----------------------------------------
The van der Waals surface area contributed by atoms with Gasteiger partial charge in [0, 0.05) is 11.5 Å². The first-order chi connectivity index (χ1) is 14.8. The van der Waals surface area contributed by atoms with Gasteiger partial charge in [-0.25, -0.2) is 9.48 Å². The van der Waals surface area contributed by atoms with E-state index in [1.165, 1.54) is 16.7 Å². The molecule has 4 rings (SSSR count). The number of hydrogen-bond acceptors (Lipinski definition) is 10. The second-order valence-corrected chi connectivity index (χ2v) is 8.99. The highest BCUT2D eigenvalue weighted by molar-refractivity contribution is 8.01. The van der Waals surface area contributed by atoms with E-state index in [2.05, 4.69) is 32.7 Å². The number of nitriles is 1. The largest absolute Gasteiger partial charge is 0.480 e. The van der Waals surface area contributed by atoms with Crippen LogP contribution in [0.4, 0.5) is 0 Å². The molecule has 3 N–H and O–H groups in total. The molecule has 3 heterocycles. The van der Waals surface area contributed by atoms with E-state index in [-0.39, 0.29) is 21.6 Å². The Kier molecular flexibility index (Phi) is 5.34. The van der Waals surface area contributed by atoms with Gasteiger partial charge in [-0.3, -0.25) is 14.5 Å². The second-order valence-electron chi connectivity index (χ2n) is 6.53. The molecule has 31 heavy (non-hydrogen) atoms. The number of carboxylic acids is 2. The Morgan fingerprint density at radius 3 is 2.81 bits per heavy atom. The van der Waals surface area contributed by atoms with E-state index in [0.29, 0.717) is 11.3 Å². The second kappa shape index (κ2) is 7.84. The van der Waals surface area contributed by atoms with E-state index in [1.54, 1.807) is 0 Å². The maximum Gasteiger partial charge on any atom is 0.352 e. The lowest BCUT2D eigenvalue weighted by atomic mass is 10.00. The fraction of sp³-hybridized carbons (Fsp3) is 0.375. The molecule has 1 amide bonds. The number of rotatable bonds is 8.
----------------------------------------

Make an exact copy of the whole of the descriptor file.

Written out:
The van der Waals surface area contributed by atoms with Gasteiger partial charge in [0, 0.05) is 11.5 Å². The first-order chi connectivity index (χ1) is 14.8. The van der Waals surface area contributed by atoms with Gasteiger partial charge in [-0.25, -0.2) is 9.48 Å². The van der Waals surface area contributed by atoms with E-state index in [1.165, 1.54) is 16.7 Å². The molecule has 4 rings (SSSR count). The number of hydrogen-bond acceptors (Lipinski definition) is 10. The second-order valence-corrected chi connectivity index (χ2v) is 8.99. The highest BCUT2D eigenvalue weighted by molar-refractivity contribution is 8.01. The van der Waals surface area contributed by atoms with E-state index in [2.05, 4.69) is 32.7 Å². The number of nitriles is 1. The largest absolute Gasteiger partial charge is 0.480 e. The van der Waals surface area contributed by atoms with Crippen LogP contribution in [0.4, 0.5) is 0 Å². The molecule has 3 N–H and O–H groups in total. The molecule has 3 heterocycles. The van der Waals surface area contributed by atoms with E-state index in [-0.39, 0.29) is 21.6 Å². The Kier molecular flexibility index (Phi) is 5.34. The van der Waals surface area contributed by atoms with Gasteiger partial charge in [-0.3, -0.25) is 14.5 Å². The second-order valence-electron chi connectivity index (χ2n) is 6.53. The molecule has 31 heavy (non-hydrogen) atoms. The number of carboxylic acids is 2. The Morgan fingerprint density at radius 3 is 2.81 bits per heavy atom. The van der Waals surface area contributed by atoms with E-state index in [0.29, 0.717) is 11.3 Å². The second kappa shape index (κ2) is 7.84. The van der Waals surface area contributed by atoms with E-state index in [1.54, 1.807) is 0 Å². The maximum Gasteiger partial charge on any atom is 0.352 e. The lowest BCUT2D eigenvalue weighted by atomic mass is 10.00. The fraction of sp³-hybridized carbons (Fsp3) is 0.375. The molecule has 1 amide bonds. The number of rotatable bonds is 8.